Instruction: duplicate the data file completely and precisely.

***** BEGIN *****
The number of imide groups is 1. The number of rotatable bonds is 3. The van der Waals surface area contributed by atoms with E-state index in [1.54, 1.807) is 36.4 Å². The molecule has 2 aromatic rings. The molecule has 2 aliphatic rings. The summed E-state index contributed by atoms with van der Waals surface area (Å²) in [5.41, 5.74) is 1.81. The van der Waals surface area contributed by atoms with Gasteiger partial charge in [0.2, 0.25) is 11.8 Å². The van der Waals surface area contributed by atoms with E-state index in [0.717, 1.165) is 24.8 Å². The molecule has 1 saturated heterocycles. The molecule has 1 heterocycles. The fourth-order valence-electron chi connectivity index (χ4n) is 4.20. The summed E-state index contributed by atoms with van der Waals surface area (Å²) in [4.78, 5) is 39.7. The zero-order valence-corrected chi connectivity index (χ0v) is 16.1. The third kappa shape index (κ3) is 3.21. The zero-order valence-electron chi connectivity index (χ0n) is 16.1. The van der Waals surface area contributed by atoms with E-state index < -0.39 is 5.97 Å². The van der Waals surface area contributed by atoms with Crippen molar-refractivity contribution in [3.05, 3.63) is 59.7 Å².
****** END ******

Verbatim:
The number of imide groups is 1. The number of rotatable bonds is 3. The van der Waals surface area contributed by atoms with E-state index in [1.54, 1.807) is 36.4 Å². The molecule has 2 aromatic rings. The molecule has 2 aliphatic rings. The summed E-state index contributed by atoms with van der Waals surface area (Å²) in [5.41, 5.74) is 1.81. The van der Waals surface area contributed by atoms with Gasteiger partial charge in [0.2, 0.25) is 11.8 Å². The van der Waals surface area contributed by atoms with E-state index in [0.717, 1.165) is 24.8 Å². The molecule has 1 saturated heterocycles. The molecule has 1 heterocycles. The fourth-order valence-electron chi connectivity index (χ4n) is 4.20. The summed E-state index contributed by atoms with van der Waals surface area (Å²) in [4.78, 5) is 39.7. The zero-order valence-corrected chi connectivity index (χ0v) is 16.1. The third kappa shape index (κ3) is 3.21. The zero-order valence-electron chi connectivity index (χ0n) is 16.1. The van der Waals surface area contributed by atoms with E-state index < -0.39 is 5.97 Å². The van der Waals surface area contributed by atoms with Crippen molar-refractivity contribution in [3.05, 3.63) is 59.7 Å².